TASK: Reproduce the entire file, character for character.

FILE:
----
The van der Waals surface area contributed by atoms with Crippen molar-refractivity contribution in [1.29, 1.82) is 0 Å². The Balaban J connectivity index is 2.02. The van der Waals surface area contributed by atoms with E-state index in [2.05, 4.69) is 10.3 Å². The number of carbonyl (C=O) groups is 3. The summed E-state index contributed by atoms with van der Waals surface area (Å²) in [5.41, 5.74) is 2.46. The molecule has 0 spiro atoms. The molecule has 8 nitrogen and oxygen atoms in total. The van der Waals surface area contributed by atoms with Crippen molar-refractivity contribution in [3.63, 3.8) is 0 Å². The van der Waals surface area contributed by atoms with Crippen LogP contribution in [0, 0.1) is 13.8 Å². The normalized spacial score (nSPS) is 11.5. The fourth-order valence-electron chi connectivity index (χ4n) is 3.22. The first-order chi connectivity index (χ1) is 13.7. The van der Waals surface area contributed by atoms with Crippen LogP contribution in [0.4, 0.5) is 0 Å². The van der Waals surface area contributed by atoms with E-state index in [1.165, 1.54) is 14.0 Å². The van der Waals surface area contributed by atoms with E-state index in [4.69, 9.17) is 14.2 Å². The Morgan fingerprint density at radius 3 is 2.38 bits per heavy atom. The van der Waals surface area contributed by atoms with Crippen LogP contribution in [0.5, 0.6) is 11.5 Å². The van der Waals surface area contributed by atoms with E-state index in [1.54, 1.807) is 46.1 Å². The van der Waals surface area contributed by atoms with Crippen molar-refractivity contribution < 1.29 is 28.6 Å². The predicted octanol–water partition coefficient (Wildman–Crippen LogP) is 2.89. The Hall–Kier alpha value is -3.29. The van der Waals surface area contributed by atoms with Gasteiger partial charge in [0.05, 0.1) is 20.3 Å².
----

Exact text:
The van der Waals surface area contributed by atoms with Crippen molar-refractivity contribution in [1.29, 1.82) is 0 Å². The Balaban J connectivity index is 2.02. The van der Waals surface area contributed by atoms with E-state index in [2.05, 4.69) is 10.3 Å². The number of carbonyl (C=O) groups is 3. The summed E-state index contributed by atoms with van der Waals surface area (Å²) in [5.41, 5.74) is 2.46. The molecule has 0 spiro atoms. The molecule has 8 nitrogen and oxygen atoms in total. The van der Waals surface area contributed by atoms with Crippen molar-refractivity contribution in [3.63, 3.8) is 0 Å². The van der Waals surface area contributed by atoms with Crippen LogP contribution in [0, 0.1) is 13.8 Å². The normalized spacial score (nSPS) is 11.5. The fourth-order valence-electron chi connectivity index (χ4n) is 3.22. The first-order chi connectivity index (χ1) is 13.7. The van der Waals surface area contributed by atoms with Crippen LogP contribution in [0.4, 0.5) is 0 Å². The van der Waals surface area contributed by atoms with E-state index in [1.165, 1.54) is 14.0 Å². The van der Waals surface area contributed by atoms with E-state index in [4.69, 9.17) is 14.2 Å². The Morgan fingerprint density at radius 3 is 2.38 bits per heavy atom. The van der Waals surface area contributed by atoms with Crippen LogP contribution in [0.5, 0.6) is 11.5 Å². The van der Waals surface area contributed by atoms with E-state index in [1.54, 1.807) is 46.1 Å². The van der Waals surface area contributed by atoms with Crippen molar-refractivity contribution < 1.29 is 28.6 Å². The predicted octanol–water partition coefficient (Wildman–Crippen LogP) is 2.89. The Hall–Kier alpha value is -3.29. The van der Waals surface area contributed by atoms with Gasteiger partial charge in [0.05, 0.1) is 20.3 Å².